I went shoe shopping this week. My three-year-old work shoes, trusty veterans of two New Hampshire winters, had six holes between the two of them, leaked in the rain, and were daily approaching solelessness. I hate shoe shopping because it's such a commitment, an expense, and such a necessity. I had one of those moments on the mall escalator, running finances in my head and making sure I could still go grocery shopping, buy shampoo and work out school expenses, where I thought, "Okay, guess what? Everything's okay. This will work out just fine. Relax." And then one of my least favorite songs in the whole wide world came on:
Here's the thing: this song summarizes everything about my generation that causes our parents to say, "Kids these days..." It embarrasses me. It makes me angry. It fills me with a sense of righteous indignation and a zeal to render swift justice to self-centered twenty-somethings who never left adolescence behind them. It makes me wish I were the sort of person who believed in standard castration of societal leeches. And yes, it makes me angry that he sits around not doing anything while I'm working a full-time job and still feeling guilty about spending money on a necessary pair of practical boring brown shoes.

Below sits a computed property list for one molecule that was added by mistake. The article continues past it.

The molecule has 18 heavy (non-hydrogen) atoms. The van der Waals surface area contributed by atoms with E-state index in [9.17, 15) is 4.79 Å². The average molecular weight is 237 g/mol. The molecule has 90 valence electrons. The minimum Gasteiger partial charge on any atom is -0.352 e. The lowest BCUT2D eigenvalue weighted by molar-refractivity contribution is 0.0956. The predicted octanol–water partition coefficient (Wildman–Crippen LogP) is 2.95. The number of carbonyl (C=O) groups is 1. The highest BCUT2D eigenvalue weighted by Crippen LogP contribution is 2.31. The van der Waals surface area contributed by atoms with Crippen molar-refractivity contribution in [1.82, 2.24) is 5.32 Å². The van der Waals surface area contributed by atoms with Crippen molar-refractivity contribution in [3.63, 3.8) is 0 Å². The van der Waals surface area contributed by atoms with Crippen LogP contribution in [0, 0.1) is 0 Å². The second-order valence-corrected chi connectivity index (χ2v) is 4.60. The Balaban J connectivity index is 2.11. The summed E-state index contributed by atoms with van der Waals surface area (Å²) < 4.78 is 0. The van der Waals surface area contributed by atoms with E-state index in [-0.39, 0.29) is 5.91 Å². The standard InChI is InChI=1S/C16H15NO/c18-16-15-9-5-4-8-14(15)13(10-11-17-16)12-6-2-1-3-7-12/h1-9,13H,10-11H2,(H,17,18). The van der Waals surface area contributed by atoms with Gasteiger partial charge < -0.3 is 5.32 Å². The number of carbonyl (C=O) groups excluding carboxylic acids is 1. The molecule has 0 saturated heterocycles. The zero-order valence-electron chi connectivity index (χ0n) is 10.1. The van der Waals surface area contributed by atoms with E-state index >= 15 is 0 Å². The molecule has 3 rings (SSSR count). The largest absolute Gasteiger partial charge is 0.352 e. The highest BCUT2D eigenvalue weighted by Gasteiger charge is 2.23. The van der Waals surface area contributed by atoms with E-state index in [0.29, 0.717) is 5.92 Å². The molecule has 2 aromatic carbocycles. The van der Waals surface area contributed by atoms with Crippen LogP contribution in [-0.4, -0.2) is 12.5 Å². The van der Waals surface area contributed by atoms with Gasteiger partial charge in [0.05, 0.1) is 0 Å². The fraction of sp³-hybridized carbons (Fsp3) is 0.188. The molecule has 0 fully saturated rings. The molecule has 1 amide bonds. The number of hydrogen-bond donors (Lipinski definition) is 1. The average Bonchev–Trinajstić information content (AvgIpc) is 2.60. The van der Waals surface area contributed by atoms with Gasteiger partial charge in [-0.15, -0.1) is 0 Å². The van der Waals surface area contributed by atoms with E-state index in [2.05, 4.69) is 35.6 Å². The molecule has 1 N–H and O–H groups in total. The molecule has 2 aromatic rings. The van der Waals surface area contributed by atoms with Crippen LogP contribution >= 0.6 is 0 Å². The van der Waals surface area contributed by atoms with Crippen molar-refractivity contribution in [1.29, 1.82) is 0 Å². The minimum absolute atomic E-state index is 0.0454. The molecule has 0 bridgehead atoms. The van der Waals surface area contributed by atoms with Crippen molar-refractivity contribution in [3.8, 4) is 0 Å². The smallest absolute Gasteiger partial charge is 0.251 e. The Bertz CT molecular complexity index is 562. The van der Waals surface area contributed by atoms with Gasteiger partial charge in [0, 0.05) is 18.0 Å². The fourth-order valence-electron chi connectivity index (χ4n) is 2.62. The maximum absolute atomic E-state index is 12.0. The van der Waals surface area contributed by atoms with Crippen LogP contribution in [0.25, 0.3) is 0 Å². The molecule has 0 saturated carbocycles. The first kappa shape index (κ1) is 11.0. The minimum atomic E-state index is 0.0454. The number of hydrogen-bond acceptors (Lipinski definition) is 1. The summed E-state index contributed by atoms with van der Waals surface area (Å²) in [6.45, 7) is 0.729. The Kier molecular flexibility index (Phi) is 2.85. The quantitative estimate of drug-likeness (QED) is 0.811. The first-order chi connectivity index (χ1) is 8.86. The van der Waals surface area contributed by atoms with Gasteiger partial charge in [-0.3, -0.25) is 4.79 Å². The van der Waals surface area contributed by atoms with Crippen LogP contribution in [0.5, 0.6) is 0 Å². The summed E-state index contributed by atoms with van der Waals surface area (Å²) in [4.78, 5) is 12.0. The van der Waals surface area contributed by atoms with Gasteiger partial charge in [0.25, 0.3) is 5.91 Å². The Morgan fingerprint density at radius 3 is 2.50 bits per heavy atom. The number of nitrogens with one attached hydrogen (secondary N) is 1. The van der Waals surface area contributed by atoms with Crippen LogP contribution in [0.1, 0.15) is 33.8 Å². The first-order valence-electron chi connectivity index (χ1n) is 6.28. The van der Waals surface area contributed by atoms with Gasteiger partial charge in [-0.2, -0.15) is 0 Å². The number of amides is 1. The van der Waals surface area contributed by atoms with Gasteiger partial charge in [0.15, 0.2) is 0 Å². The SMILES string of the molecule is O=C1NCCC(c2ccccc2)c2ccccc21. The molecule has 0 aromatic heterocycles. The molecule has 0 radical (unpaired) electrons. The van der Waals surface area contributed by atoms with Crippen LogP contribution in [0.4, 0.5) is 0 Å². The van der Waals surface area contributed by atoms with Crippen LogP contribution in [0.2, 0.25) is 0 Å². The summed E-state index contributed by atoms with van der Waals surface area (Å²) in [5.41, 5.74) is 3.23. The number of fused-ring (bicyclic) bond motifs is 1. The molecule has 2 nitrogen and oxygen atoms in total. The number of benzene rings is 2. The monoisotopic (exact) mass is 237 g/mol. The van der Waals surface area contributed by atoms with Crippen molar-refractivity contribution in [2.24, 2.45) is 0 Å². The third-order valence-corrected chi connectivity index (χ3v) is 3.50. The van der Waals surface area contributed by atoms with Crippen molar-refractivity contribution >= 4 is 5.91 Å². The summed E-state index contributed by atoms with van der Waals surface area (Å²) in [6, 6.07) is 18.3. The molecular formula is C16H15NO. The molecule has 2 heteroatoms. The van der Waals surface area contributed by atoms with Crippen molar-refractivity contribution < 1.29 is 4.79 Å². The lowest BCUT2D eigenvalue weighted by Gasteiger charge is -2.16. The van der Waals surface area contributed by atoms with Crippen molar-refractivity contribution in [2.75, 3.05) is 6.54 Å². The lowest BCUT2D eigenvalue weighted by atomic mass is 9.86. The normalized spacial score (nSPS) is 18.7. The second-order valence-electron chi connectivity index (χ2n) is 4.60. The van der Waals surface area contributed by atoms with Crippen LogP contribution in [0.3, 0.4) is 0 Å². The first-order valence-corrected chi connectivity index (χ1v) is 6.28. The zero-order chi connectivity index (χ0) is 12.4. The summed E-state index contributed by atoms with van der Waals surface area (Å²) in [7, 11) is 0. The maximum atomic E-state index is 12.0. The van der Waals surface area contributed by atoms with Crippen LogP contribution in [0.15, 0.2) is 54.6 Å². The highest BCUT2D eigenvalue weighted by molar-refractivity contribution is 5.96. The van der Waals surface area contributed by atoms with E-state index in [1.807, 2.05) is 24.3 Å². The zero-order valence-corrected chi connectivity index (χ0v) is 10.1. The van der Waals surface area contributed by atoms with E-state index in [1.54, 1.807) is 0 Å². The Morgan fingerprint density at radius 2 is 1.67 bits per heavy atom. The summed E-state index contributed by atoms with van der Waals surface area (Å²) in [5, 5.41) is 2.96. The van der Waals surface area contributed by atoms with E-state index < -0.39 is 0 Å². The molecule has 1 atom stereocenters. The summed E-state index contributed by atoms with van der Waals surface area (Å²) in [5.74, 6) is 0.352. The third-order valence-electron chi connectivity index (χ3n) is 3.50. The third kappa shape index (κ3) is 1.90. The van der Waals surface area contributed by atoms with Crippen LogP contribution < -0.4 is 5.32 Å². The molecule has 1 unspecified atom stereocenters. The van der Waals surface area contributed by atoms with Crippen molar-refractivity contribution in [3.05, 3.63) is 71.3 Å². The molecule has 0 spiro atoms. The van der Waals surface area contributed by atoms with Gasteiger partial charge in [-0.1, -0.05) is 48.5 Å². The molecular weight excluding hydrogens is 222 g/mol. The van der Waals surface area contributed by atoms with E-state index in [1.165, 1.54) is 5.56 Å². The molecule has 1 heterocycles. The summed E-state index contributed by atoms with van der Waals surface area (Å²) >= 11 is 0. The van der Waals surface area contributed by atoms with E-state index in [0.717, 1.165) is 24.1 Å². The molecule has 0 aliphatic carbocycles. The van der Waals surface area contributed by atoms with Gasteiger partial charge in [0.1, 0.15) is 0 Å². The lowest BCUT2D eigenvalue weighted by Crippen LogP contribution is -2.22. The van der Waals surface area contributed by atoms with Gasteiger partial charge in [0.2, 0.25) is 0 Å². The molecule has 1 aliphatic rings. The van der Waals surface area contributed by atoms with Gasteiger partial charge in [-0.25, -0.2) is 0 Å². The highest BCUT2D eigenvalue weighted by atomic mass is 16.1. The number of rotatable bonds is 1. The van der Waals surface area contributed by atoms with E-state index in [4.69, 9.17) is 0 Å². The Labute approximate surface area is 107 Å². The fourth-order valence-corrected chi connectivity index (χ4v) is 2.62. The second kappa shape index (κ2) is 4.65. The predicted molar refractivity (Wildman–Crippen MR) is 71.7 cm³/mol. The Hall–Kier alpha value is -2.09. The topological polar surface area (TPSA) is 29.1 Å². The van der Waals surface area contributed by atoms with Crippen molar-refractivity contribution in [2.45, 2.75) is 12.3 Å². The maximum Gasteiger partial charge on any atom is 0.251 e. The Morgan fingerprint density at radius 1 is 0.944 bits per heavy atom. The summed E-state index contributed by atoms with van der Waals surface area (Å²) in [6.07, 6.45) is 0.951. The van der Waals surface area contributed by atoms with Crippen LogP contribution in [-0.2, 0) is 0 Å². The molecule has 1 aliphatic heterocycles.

"'Human beings do not live forever, Reuven. We live less than the time it takes to blink an eye, if we measure our lives against eternity. So it may be asked what value there is to a human life. There is so much pain in the world. What does it mean to have suffered so much if our lives are nothing more than the blink of an eye?' He paused again, his eyes misty now, then went on. 'I learned long ago, Reuven, that a blink of an eye in itself is nothing. But the eye that blinks, that is something. A span of life is nothing. But the man who lives that span, he is something. He can fill that tiny span with meaning, so its quality is immeasurable, though its quantity may be insignificant. Do you understand what I am saying? A man must fill his life with meaning; meaning is not automatically given to life. It is hard work to fill one's life with meaning. That I think you do not understand yet. A life filled with meaning is worthy of rest. I want to be worthy of rest when I am no longer here. Do you understand what I am saying? . . . Merely to live, merely to exist -- what sense is there in that? A fly also lives.'" -- The Chosen, ch. 13.Bruno Mars is a fly.